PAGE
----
In the news today is the report that a baby girl in Indiana was the victim of an unprovoked attack by the family dog. It’s not unusual to hear this declaration from victims of bites, parents, animal control officers and the media. Even scientific literature lists a lack of provocation as a common reason for biting (sometimes an inference drawn by the authors, at other times simply a repetition of the available data).
Almost all bites are provoked. Dogs are social animals and respond to very subtle cues. We can work to figure out the reasons for a bite, including the likelihood that it was aggravated by anxiety around the baby. There is a danger in concluding that bites are random. If there isn’t a “real” stimulus triggering the aggression, how can it be prevented or managed? The basic premise that bites occur in response to something is exactly what helps us understand dog and child behavior. Dog and child behavior work together to increase bite risk.
What about this particular story? The baby is 9 months old, and was placed on the floor “to play” while the family’s dog lay nearby. We’re not told just how close the two were to each other. According to the article, the dog had not shown aggression prior to this bite. So what can be the cause – what was the provocation? Here are three possibilities, and of course there may be more:
1. Babies develop and grow very quickly. To the family dog a resting, cooing infant (which might have taken a little time to get used to) might suddenly start to reach, grab and — particularly frightening to dogs — crawl towards them. At 9 months, the baby in this story is likely to have started crawling and otherwise trying to move on her own. The previously “good” dog is now dealing with a potential threat, and bites defensively.
2. Resource-guarding, or aggression related to high-value items like food, toys and even the owner herself, is very common. Even in cases when it is not shown towards adults, it might certainly be triggered by young children. If there was a toy or rawhide nearby and the mother inadvertently placed the child too close for comfort, a resource-related bite would be provoked.
3. It is always important to consider poor health, pain or other medical problem led to irritability and biting. At the age of 7 years, this dog might have been aching or ill. Disease lowers the threshold for aggression and biting, and might have been involved in this case.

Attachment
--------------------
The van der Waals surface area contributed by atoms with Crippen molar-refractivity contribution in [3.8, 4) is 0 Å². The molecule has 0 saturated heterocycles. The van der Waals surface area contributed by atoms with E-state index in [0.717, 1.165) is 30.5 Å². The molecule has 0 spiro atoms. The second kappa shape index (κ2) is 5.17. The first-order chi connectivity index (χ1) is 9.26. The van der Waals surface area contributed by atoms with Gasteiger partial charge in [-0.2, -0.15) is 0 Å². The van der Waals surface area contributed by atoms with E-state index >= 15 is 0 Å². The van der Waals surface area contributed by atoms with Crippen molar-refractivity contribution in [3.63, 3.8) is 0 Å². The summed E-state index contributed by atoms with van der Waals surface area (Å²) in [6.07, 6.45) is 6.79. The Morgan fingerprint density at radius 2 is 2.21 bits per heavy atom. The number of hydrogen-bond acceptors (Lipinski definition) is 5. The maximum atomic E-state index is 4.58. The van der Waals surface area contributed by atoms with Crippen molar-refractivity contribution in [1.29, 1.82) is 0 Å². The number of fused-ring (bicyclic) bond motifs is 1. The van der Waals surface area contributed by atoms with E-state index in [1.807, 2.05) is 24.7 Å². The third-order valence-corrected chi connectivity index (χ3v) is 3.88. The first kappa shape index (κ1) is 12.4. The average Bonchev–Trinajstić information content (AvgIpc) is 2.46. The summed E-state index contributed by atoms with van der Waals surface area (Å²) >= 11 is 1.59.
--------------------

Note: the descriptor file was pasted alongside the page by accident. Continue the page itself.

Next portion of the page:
These three possibilities each could have led to prevention of the bite. If you have an infant and a dog, watch your dog carefully as your baby begins to vocalize, crawl, pull up and otherwise explore his or her world. If the dog is showing avoidance behavior (leaving the room) or signals of conflict and worry such as lip-licking, turning his head away, lowering his body, yawning or whining, intervene by separating the dog from the baby. Some dogs simply should not be in the room with a crawling baby. If they are both present, pick up rawhides and special toys, and be aware when the baby approaches the resting dog at your feet (you are an important resource!). Be sure to have your dog checked by a veterinarian at least once a year — and after the age of 7 years twice-yearly — to identify and treat arthritis or other problems. Seek the help of an experienced and educated dog professional for advice about safety.
A good mantra for parents, dog owners, pediatricians and veterinarians is that bites are just about always provoked by something. By understanding the dog’s and child’s behavior and carefully monitoring their interactions, we can often prevent such bites. But assuming that dog bites are random events can lead only to more unfortunate surprises.